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Actually if you do fluorescent night dives and use yellow filtering you are able to see the corals much better..
This pertains how?
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There's down sides to LED just like there's downsides to metal halides. I don't think you can't blanket say there is no downside. And that's not even taking into many different types of LEDs available.
Then let's hear them. What are these downsides?

So, then why are leds so popular and halides not selling any longer? If they are so inferior, they should have been put to the wayside by now...don't you think?
I get the same growth out of leds as I did halides or T5s. I'm still waiting for the led fixture that can grow corals at 5' depth.


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There are many threads with "old schoolers" wanting their VHO's back(seriously!)
I am not a lighting guru(but I know at least 1,umm)
and BELIEVE the largest down side to MH are all human issues like heat,electric use,cost of bulb replacement......
Some folks just can't master the led fixtures. They use PAR meters and the naked eye and end up giving up. It doesn't mean they don't work. I see many more success stories than failures with led.
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Old 06-27-2015, 02:07 PM   #26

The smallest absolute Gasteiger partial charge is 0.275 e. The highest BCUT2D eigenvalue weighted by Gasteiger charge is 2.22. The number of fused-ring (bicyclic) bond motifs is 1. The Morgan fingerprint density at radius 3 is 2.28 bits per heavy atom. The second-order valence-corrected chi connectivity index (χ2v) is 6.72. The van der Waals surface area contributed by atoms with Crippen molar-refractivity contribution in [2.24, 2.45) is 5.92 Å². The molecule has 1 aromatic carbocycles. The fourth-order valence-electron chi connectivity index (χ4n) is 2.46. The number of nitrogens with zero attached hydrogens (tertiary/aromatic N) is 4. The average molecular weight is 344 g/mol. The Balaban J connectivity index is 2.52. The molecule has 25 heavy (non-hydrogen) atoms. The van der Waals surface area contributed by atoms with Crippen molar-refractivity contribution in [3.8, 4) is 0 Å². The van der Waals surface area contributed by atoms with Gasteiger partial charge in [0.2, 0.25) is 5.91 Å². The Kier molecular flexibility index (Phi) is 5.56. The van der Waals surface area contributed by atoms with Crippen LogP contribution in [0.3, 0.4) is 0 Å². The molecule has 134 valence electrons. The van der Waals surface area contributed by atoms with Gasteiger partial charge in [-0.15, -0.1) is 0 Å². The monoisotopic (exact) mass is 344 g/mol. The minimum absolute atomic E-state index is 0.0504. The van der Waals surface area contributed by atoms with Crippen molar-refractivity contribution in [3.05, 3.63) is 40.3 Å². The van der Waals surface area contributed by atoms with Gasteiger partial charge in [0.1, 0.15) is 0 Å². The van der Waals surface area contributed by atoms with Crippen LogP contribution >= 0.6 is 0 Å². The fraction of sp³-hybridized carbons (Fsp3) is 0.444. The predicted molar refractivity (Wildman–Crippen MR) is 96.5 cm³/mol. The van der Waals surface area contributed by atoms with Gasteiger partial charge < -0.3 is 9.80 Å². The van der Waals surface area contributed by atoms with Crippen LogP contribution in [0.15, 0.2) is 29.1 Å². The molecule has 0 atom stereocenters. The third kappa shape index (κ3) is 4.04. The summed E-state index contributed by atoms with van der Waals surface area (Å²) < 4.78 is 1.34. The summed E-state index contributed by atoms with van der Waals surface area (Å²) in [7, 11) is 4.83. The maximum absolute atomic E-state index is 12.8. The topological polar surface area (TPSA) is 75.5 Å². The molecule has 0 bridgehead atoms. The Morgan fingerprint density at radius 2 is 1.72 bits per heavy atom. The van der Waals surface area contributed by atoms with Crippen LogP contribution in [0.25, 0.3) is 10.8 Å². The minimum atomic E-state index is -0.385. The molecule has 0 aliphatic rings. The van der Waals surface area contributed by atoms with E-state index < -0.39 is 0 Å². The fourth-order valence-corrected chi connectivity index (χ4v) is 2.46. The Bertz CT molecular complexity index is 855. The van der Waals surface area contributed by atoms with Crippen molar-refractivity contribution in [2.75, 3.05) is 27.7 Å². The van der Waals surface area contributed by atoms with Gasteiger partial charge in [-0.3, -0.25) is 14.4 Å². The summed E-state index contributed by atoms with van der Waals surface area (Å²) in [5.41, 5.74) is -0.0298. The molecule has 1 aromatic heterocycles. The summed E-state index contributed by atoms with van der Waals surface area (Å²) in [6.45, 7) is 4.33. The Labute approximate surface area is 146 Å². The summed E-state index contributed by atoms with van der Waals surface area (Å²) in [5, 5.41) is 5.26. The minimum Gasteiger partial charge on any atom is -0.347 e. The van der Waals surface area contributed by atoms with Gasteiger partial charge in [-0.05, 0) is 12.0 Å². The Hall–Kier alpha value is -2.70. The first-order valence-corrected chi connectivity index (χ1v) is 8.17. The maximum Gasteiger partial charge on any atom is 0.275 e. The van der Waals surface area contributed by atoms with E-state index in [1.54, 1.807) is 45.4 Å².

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because you can look at any forum, including the ones you've already been banned from, and see that not one tank has been lit with the color of natural sunlight.
.
Your kidding right.....????
https://www.google.com/search?q=natu...FceXiAodJLMBtA
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Old 06-27-2015, 02:57 PM   #27
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Lighting debate

Great thread, maybe too passionate?

I can only chime in and discuss my research. So JIMO:

Color absorption in seawater is a fact, higher energy blue penetrates deeper and as a result, deep water corals have adapted to that spectrum. But the effect requires a much deeper water column than any of our tanks represent. You start loosing the warmer frequencies around 10' depending on the clarity of the water. Few home aquaria are this deep, so the effect is pretty meaningless. All frequencies penetrate just fine in a 3' deep tank. So we are dealing with evolution here. The colors the corals can absorb depends on the color of the symbiotic algae. That algae can change in most instances to adapt to whatever is available. Depending on flow and other effects, this can either go well for the coral, or badly.

As far as wattages, photons are photons. I disagree with X on one count that 1 watt LED's don't grow coral. That's too broad a statement. Depending on LED efficiency and lenses (if installed) the photon density can be reached with a series of 1 watt or 3 watt. Generally though, 3 watt emitters are later generation and more efficient. But read this:

These guys build a lot of fixtures.